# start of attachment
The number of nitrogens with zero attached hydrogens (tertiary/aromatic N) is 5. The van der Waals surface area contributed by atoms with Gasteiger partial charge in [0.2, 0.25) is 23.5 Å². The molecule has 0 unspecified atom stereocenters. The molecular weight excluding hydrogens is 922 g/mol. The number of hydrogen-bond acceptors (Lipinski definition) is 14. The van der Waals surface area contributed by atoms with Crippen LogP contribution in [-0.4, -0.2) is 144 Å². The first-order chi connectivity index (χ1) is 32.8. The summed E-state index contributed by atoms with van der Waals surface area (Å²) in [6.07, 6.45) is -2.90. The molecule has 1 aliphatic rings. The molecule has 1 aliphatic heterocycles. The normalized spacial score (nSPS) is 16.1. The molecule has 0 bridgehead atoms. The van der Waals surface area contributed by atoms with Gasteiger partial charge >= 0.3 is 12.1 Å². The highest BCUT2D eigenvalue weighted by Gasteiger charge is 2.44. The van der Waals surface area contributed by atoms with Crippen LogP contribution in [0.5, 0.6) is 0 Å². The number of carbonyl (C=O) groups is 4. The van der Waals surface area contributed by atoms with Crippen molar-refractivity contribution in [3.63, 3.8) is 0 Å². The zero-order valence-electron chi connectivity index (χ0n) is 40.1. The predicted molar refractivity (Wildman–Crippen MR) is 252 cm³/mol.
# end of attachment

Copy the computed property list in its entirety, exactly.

The number of nitrogens with zero attached hydrogens (tertiary/aromatic N) is 5. The van der Waals surface area contributed by atoms with Gasteiger partial charge in [0.2, 0.25) is 23.5 Å². The molecule has 0 unspecified atom stereocenters. The molecular weight excluding hydrogens is 922 g/mol. The number of hydrogen-bond acceptors (Lipinski definition) is 14. The van der Waals surface area contributed by atoms with Crippen LogP contribution in [-0.4, -0.2) is 144 Å². The first-order chi connectivity index (χ1) is 32.8. The summed E-state index contributed by atoms with van der Waals surface area (Å²) in [6.07, 6.45) is -2.90. The molecule has 1 aliphatic rings. The molecule has 1 aliphatic heterocycles. The normalized spacial score (nSPS) is 16.1. The molecule has 0 bridgehead atoms. The van der Waals surface area contributed by atoms with Gasteiger partial charge >= 0.3 is 12.1 Å². The highest BCUT2D eigenvalue weighted by Gasteiger charge is 2.44. The van der Waals surface area contributed by atoms with Crippen LogP contribution in [0.5, 0.6) is 0 Å². The number of carbonyl (C=O) groups is 4. The van der Waals surface area contributed by atoms with Crippen molar-refractivity contribution in [3.63, 3.8) is 0 Å². The zero-order valence-electron chi connectivity index (χ0n) is 40.1. The predicted molar refractivity (Wildman–Crippen MR) is 252 cm³/mol.